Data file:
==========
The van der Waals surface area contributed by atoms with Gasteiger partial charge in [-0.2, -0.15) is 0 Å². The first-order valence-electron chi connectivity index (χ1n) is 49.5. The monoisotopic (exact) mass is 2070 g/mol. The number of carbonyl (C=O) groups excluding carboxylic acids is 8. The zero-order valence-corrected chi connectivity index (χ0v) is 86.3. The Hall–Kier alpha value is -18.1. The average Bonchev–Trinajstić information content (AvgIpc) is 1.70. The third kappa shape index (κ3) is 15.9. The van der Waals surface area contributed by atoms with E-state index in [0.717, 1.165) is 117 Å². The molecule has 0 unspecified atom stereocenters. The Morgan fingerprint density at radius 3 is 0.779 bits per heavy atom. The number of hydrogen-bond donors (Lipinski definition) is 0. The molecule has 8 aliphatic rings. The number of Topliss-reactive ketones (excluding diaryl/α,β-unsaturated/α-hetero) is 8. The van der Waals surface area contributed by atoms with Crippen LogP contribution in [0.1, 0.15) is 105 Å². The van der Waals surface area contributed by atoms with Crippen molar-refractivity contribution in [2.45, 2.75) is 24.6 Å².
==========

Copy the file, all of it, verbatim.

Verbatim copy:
The van der Waals surface area contributed by atoms with Gasteiger partial charge in [-0.2, -0.15) is 0 Å². The first-order valence-electron chi connectivity index (χ1n) is 49.5. The monoisotopic (exact) mass is 2070 g/mol. The number of carbonyl (C=O) groups excluding carboxylic acids is 8. The zero-order valence-corrected chi connectivity index (χ0v) is 86.3. The Hall–Kier alpha value is -18.1. The average Bonchev–Trinajstić information content (AvgIpc) is 1.70. The third kappa shape index (κ3) is 15.9. The van der Waals surface area contributed by atoms with E-state index in [0.717, 1.165) is 117 Å². The molecule has 0 unspecified atom stereocenters. The Morgan fingerprint density at radius 3 is 0.779 bits per heavy atom. The number of hydrogen-bond donors (Lipinski definition) is 0. The molecule has 8 aliphatic rings. The number of Topliss-reactive ketones (excluding diaryl/α,β-unsaturated/α-hetero) is 8. The van der Waals surface area contributed by atoms with Crippen LogP contribution in [0.1, 0.15) is 105 Å². The van der Waals surface area contributed by atoms with Crippen molar-refractivity contribution in [2.45, 2.75) is 24.6 Å².